Common midwife toad ranaviruses replicate first in the oral cavity of smooth newts (Lissotriton vulgaris) and show distinct strain-associated pathogenicity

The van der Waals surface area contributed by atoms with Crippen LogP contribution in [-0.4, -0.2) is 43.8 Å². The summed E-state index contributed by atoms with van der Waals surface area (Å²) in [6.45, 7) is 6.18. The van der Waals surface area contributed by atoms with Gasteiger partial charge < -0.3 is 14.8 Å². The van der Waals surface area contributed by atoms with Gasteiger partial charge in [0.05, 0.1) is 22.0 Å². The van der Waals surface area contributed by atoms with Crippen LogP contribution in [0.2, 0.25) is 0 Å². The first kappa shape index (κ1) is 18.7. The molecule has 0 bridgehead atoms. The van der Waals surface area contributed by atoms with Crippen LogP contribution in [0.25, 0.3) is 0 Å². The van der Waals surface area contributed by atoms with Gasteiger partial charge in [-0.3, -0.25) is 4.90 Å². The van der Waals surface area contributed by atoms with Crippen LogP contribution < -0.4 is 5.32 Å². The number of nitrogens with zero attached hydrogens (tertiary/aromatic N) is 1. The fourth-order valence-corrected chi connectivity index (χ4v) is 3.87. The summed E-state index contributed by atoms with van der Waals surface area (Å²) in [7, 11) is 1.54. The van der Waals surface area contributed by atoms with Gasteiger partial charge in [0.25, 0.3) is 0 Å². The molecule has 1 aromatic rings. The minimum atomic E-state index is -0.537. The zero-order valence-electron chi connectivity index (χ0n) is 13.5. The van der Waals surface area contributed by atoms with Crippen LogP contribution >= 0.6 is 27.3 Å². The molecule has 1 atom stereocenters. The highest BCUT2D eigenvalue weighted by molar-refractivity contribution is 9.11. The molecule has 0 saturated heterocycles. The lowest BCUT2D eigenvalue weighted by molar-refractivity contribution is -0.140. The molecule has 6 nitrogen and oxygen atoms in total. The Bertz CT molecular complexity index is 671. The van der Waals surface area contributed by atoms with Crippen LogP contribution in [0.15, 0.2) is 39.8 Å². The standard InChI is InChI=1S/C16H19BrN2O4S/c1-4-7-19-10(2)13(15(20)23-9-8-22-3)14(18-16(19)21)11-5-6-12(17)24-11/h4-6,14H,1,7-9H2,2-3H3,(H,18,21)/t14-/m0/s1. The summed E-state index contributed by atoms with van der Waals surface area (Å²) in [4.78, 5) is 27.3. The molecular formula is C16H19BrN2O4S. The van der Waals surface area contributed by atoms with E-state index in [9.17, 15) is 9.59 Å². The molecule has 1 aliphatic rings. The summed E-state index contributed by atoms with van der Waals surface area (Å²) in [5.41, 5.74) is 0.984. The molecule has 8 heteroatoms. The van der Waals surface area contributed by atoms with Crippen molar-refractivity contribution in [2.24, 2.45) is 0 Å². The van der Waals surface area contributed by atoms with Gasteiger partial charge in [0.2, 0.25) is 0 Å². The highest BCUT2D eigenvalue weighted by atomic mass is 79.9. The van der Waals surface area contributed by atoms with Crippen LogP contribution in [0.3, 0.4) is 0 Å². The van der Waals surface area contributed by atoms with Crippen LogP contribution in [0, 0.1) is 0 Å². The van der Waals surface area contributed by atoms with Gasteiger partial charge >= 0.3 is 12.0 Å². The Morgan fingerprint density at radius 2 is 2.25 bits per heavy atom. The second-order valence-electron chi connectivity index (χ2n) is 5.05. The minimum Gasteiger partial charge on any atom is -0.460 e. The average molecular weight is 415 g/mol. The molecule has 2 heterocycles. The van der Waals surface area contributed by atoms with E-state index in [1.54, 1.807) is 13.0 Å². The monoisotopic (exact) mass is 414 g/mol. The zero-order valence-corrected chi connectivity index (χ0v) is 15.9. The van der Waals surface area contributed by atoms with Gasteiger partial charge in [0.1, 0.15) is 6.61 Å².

Ranavirus is the second most common infectious cause of amphibian mortality. These viruses affect caudates, an order in which information regarding Ranavirus pathogenesis is scarce. In the Netherlands, two strains (CMTV-NL I and III) were suspected to possess distinct pathogenicity based on field data. To investigate susceptibility and disease progression in urodeles and determine differences in pathogenicity between strains, 45 adult smooth newts (Lissotriton vulgaris) were challenged via bath exposure with these ranaviruses and their detection in organs and feces followed over time by PCR, immunohistochemistry and in situ hybridization. Ranavirus was first detected at 3 days post infection (p.i.) in the oral cavity and upper respiratory mucosa. At 6 days p.i, virus was found in connective tissues and vasculature of the gastrointestinal tract. Finally, from 9 days p.i onwards there was widespread Ranavirus disease in various organs including skin, kidneys and gonads. Higher pathogenicity of the CMTV-NL I strain was confirmed by higher correlation coefficient of experimental group and mortality of challenged animals. Ranavirus-exposed smooth newts shed virus in feces intermittently and infection was seen in the absence of lesions or clinical signs, indicating that this species can harbor subclinical infections and potentially serve as disease reservoirs.